Rhythmic Robot Audio - HT 6000 (KONTAKT)

Rhythmic Robot Audio - HT 6000 for KONTAKT released in 1987, the HT-6000 came just as Casio was making a determined effort to carve out a swathe of the pro audio market. Machines like the CZ-1 phase distortion synth had already staked a claim, suggesting that Casio needn’t just be known for home keyboards; the follow-up FZ-1 sampler was a real eye-opener, offering 16-bit sampling at a shocking low price. 

More Vst Instruments & Sample Libraries...

The original HT-6000 made several compromises in its sound architecture, most notable of which was that those impressive-sounding four oscillators could only play one waveform between them (though you could, at least, detune them against each other). We’ve therefore made several improvements to the structure: centrally, we now have three oscillators instead of four, but freely assignable to any of the 32 waveforms – so you can generate richly complex sounds very easily. Just as importantly, each oscillator has its own envelope, pitch, detune, drive, High Pass Filter and LFO controls: tweaking these can introduce everything from slow tonal shifts and washes to clangy attack-driven patches that then mellow in their decay.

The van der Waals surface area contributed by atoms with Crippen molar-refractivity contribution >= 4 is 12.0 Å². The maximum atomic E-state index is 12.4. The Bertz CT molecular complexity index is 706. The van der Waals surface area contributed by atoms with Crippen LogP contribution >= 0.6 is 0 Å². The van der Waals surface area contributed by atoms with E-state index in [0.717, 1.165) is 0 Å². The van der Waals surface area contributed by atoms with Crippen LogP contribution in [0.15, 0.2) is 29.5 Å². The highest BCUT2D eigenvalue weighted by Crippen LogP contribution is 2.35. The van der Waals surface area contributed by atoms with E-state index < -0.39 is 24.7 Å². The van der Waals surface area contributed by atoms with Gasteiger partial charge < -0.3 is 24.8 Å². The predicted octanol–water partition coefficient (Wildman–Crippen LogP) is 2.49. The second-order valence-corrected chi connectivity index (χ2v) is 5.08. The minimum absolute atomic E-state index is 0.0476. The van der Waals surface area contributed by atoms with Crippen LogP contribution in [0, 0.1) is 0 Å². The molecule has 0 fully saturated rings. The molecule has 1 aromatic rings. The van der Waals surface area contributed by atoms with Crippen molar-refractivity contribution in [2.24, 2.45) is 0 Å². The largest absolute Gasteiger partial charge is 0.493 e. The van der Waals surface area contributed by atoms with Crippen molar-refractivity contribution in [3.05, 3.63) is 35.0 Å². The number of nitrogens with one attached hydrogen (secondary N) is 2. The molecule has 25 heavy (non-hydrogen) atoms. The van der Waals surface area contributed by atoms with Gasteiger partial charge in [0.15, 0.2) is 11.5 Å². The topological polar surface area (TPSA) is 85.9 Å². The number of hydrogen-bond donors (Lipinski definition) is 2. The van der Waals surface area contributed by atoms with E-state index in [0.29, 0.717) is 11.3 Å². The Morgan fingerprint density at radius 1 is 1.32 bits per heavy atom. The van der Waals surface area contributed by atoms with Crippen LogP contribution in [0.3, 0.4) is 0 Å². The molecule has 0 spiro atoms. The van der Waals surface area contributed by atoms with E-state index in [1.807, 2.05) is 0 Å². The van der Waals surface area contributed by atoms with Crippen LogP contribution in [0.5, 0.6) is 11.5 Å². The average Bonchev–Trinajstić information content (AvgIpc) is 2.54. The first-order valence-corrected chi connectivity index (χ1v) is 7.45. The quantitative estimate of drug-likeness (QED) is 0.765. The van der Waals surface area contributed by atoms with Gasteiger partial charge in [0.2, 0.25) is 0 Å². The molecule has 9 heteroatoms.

Furthermore, we have a comprehensive multi-mode Low Pass Filter circuit, switchable between 2-pole and 4-pole mode; using this in conjunction with the individual High Pass Filters can give you neat band-pass effects. Helping to add heft and texture are the Sub Oscillator (a digital sine-wave from the Ensoniq SQ-80) and an analogue White Noise circuit. Round the back is a comprehensive Effects Rack, and various performance modulation options so you can patch MIDI velocity to cutoff or amplitude, and set your Mod Wheel vibrato the way you like.

Of course, getting the HT6000 to do new and exciting things is just a button-press away: the Glitch Control has its own little space on the front panel and is itching to be clicked! “Musically-randomised” patches are incredibly easy to generate, and if you want to go deeper, the control set is laid out for easy tweaking.

The glory of the HT-6000 lies in its marginal status: largely ignored, even more largely forgotten, it nevertheless creates a beguilingly idiosyncratic sound. Now, liberated from its original restrictive architecture, that sound can rival any Yamaha or Roland for versatility – but with an individual, unusual tone that mimics neither. We really like this strange machine, and we hope you do, too.


Top Menu  

© 2010-2024 Copyright VST-PLATINUM.COM